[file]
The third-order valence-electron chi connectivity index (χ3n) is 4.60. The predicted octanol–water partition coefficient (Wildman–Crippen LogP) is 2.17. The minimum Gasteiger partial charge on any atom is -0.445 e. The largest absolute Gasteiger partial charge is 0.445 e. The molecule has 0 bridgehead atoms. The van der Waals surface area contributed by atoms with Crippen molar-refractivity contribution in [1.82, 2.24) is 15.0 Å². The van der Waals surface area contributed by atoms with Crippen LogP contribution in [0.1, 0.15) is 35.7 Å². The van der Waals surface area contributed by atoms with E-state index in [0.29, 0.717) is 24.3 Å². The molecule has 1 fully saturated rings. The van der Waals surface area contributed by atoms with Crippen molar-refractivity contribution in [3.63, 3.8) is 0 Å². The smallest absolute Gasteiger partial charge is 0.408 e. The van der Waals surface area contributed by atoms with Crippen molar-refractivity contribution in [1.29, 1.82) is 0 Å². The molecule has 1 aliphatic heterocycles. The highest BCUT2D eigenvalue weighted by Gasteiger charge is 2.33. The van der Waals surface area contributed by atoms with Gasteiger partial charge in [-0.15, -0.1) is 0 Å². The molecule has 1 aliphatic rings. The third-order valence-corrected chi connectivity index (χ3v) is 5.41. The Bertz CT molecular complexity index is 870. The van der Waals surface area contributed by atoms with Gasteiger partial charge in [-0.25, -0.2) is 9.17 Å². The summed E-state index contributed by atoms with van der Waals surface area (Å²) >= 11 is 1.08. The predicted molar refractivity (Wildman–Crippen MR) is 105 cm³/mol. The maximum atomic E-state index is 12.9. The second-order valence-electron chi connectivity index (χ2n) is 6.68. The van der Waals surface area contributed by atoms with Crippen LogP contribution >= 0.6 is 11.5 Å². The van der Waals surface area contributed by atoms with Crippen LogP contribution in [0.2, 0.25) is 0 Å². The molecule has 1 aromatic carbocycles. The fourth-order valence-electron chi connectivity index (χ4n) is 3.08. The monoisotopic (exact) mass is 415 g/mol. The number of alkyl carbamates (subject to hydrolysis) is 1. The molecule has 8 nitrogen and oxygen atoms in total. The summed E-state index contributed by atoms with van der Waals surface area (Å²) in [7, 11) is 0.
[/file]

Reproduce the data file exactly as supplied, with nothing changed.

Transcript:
The third-order valence-electron chi connectivity index (χ3n) is 4.60. The predicted octanol–water partition coefficient (Wildman–Crippen LogP) is 2.17. The minimum Gasteiger partial charge on any atom is -0.445 e. The largest absolute Gasteiger partial charge is 0.445 e. The molecule has 0 bridgehead atoms. The van der Waals surface area contributed by atoms with Crippen molar-refractivity contribution in [1.82, 2.24) is 15.0 Å². The van der Waals surface area contributed by atoms with Crippen LogP contribution in [0.1, 0.15) is 35.7 Å². The van der Waals surface area contributed by atoms with E-state index in [0.29, 0.717) is 24.3 Å². The molecule has 1 fully saturated rings. The van der Waals surface area contributed by atoms with Crippen molar-refractivity contribution in [3.63, 3.8) is 0 Å². The smallest absolute Gasteiger partial charge is 0.408 e. The van der Waals surface area contributed by atoms with Crippen molar-refractivity contribution in [1.29, 1.82) is 0 Å². The molecule has 1 aliphatic heterocycles. The highest BCUT2D eigenvalue weighted by Gasteiger charge is 2.33. The van der Waals surface area contributed by atoms with Gasteiger partial charge in [-0.15, -0.1) is 0 Å². The molecule has 1 aliphatic rings. The third-order valence-corrected chi connectivity index (χ3v) is 5.41. The Bertz CT molecular complexity index is 870. The van der Waals surface area contributed by atoms with Gasteiger partial charge in [-0.25, -0.2) is 9.17 Å². The summed E-state index contributed by atoms with van der Waals surface area (Å²) >= 11 is 1.08. The predicted molar refractivity (Wildman–Crippen MR) is 105 cm³/mol. The maximum atomic E-state index is 12.9. The second-order valence-electron chi connectivity index (χ2n) is 6.68. The van der Waals surface area contributed by atoms with Crippen LogP contribution >= 0.6 is 11.5 Å². The van der Waals surface area contributed by atoms with Crippen LogP contribution in [0.2, 0.25) is 0 Å². The molecule has 1 aromatic carbocycles. The fourth-order valence-electron chi connectivity index (χ4n) is 3.08. The monoisotopic (exact) mass is 415 g/mol. The number of alkyl carbamates (subject to hydrolysis) is 1. The molecule has 8 nitrogen and oxygen atoms in total. The summed E-state index contributed by atoms with van der Waals surface area (Å²) in [7, 11) is 0.